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Vehicles enter and exit the Richmond end of the Massey Tunnel that connects Richmond and Delta, B.C., on Sept. 11, 2017.

DARRYL DYCK/THE GLOBE AND MAIL

The financial troubles of British Columbia's publicly owned auto insurance company can be traced back to a populist measure put in place by the Liberal government on the eve of the 2013 election campaign.

Drivers had been hit with rate hikes in 2012 that boosted premiums by more than 11 per cent to cover rising claims costs. Just weeks ahead of a tough campaign, then-premier Christy Clark enacted a "rate smoothing" policy, promising voters that future hikes in their vehicle insurance premiums would be smaller and more predictable.

The policy, which curbed the ability of Insurance Corporation of B.C.'s independent regulator to ensure premiums were enough to pay for services, masked a problem in subsequent years as the number of accident claims, the cost of settling injury claims and the cost of repairing vehicles increased rapidly. The policy has held ICBC to rate hikes that average 5.5 per cent annually, when it has needed rate increases in the double digits to pay its claims.

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"It's clear, in hindsight, that the rate-smoothing was a symptom of serious underlying problems at ICBC," Attorney-General David Eby said in an interview Wednesday.

By 2015, the gap between premiums and claims costs began to open up. ICBC said Wednesday it needs 11.2 per cent to cover basic claims costs, but it was allowed to increase its basic insurance rates by only 5.5 per cent. In 2016, ICBC says, rates increased by 4.9 per cent, although it needed 15.5 per cent. Last year, rates climbed by 6.4 per cent when costs climbed by 20 per cent.

Mr. Eby, whose NDP government took office in July, has promised to reform the insurance system to bring costs under control and it is expected to announce caps on minor injury claims and other measures this spring.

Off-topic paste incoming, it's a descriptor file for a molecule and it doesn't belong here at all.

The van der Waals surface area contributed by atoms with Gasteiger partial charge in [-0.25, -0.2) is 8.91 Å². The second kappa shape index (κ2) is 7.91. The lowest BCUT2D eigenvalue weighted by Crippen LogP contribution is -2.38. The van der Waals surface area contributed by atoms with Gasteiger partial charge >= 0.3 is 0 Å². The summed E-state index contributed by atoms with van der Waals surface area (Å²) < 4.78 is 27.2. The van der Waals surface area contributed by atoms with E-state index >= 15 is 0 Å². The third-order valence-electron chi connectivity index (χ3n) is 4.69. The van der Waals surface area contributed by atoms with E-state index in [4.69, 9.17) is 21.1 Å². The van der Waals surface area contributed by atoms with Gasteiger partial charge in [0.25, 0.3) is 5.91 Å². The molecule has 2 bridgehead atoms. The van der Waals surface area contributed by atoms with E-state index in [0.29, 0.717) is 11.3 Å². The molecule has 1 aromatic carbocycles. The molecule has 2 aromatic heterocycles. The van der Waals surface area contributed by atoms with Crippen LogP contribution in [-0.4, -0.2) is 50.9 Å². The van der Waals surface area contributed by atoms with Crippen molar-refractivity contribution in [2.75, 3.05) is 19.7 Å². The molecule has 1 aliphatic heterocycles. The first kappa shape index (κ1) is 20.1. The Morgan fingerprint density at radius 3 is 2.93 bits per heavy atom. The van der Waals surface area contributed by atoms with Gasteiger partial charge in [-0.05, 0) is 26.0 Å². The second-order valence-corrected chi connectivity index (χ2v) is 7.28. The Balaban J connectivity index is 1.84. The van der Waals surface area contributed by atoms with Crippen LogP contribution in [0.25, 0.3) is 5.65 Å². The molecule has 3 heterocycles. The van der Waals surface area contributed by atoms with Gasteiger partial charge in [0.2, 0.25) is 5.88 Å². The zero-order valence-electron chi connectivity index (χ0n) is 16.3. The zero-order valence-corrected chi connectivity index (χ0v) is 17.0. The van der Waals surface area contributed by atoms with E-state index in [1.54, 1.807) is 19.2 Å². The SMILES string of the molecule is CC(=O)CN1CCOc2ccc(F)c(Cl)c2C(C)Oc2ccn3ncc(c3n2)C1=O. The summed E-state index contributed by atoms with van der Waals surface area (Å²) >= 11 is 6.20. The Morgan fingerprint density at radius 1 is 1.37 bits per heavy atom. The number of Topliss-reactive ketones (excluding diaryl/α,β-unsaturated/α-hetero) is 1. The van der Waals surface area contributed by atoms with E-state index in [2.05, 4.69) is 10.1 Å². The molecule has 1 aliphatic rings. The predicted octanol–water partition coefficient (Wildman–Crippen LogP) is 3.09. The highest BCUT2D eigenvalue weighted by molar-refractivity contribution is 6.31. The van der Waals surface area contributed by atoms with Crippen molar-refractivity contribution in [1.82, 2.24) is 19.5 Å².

Mr. Eby said the Liberals should have tackled those changes instead of interfering in the British Columbia Utilities Commission's (BCUC) rate regulation.

"Had the BCUC been allowed to play that role, the signal of massive rate increases would have spurred government to action," Mr. Eby said. "By interfering in the BCUC's authority, they deferred and delayed the red flags that should have gone up to tell the public that there was trouble at ICBC. That means we lost three years of time that government should have been doing substantial, major policy reforms."

However, Mr. Eby said restoring the BCUC's independence won't come right away. "We also recognize that British Columbians can't afford to cover the current losses of ICBC if we don't do major surgery on the corporation. So we are going to do those operations to get ICBC healthy again."

Richard McCandless, a retired civil servant who has acted as an intervenor in BCUC rate hearings on ICBC, said it became clear average claims costs were rising dramatically starting in 2014 – not long after the government began to suppress rates at ICBC. "The government laid out a political model and opened up this structural deficit," he said. "The regulator wasn't allowed to set rates at the true economic cost."

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Injury claims were already driving up costs, but ICBC documents point to several additional pressures that emerged in 2014: An increasing number of claims were being reported, and the cost of vehicle repairs began to spike. At the same time, falling interest rates were eating away at ICBC's investment income.

Mike de Jong, who served as finance minister in Ms. Clark's government, said this week that his government did respond to the troubles at ICBC by commissioning an independent study of possible remedies by Ernst & Young, which was presented to Mr. Eby when he took office in July.

"There was no question the trend was higher costs for claims and a greater number of claims, so people were aware of that," Mr. de Jong said.

He said the NDP government has now had seven months to take action. "The government knows there is a problem and the sooner they get down to doing something, instead of looking for other people to blame, the better."

This week, ICBC took the unusual step of producing its third quarterly report in advance of the February budget. The report shows ICBC lost $935-million in the first nine months of this fiscal year, and forecasts that the deficit will rise to $1.3-billion for the full year. Based on those numbers, Mr. Eby has warned that he will have to introduce tough new reforms to avert massive rate hikes.

Mr. McCandless said where the Liberals were overly optimistic about ICBC's finances, the NDP government may have swung too far the other way. He said a significant portion of the change is attributed to outstanding claims – ICBC now expects to settle claims for far more than it anticipated.

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"The Liberals' budget for ICBC was ridiculously optimistic. Now the government is being more realistic, if not overly conservative."

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